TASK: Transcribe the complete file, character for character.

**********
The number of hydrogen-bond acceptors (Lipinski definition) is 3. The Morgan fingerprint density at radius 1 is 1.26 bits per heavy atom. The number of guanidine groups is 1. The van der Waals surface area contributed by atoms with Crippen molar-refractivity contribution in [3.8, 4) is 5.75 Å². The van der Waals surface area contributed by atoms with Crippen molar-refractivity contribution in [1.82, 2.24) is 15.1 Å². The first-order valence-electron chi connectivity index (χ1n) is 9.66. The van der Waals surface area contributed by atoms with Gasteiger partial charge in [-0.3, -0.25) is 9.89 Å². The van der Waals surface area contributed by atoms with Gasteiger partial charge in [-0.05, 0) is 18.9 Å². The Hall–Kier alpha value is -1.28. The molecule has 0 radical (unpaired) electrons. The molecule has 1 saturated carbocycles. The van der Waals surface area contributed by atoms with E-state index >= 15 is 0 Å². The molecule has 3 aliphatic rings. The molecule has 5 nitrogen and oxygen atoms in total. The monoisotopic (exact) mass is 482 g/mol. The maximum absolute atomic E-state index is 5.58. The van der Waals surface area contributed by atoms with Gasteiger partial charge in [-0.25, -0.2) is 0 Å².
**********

The number of hydrogen-bond acceptors (Lipinski definition) is 3. The Morgan fingerprint density at radius 1 is 1.26 bits per heavy atom. The number of guanidine groups is 1. The van der Waals surface area contributed by atoms with Crippen molar-refractivity contribution in [3.8, 4) is 5.75 Å². The van der Waals surface area contributed by atoms with Crippen molar-refractivity contribution in [1.82, 2.24) is 15.1 Å². The first-order valence-electron chi connectivity index (χ1n) is 9.66. The van der Waals surface area contributed by atoms with Gasteiger partial charge in [-0.3, -0.25) is 9.89 Å². The van der Waals surface area contributed by atoms with Gasteiger partial charge in [-0.05, 0) is 18.9 Å². The Hall–Kier alpha value is -1.28. The molecule has 0 radical (unpaired) electrons. The molecule has 1 saturated carbocycles. The van der Waals surface area contributed by atoms with E-state index >= 15 is 0 Å². The molecule has 3 aliphatic rings. The molecule has 5 nitrogen and oxygen atoms in total. The monoisotopic (exact) mass is 482 g/mol. The maximum absolute atomic E-state index is 5.58. The van der Waals surface area contributed by atoms with Gasteiger partial charge in [-0.25, -0.2) is 0 Å².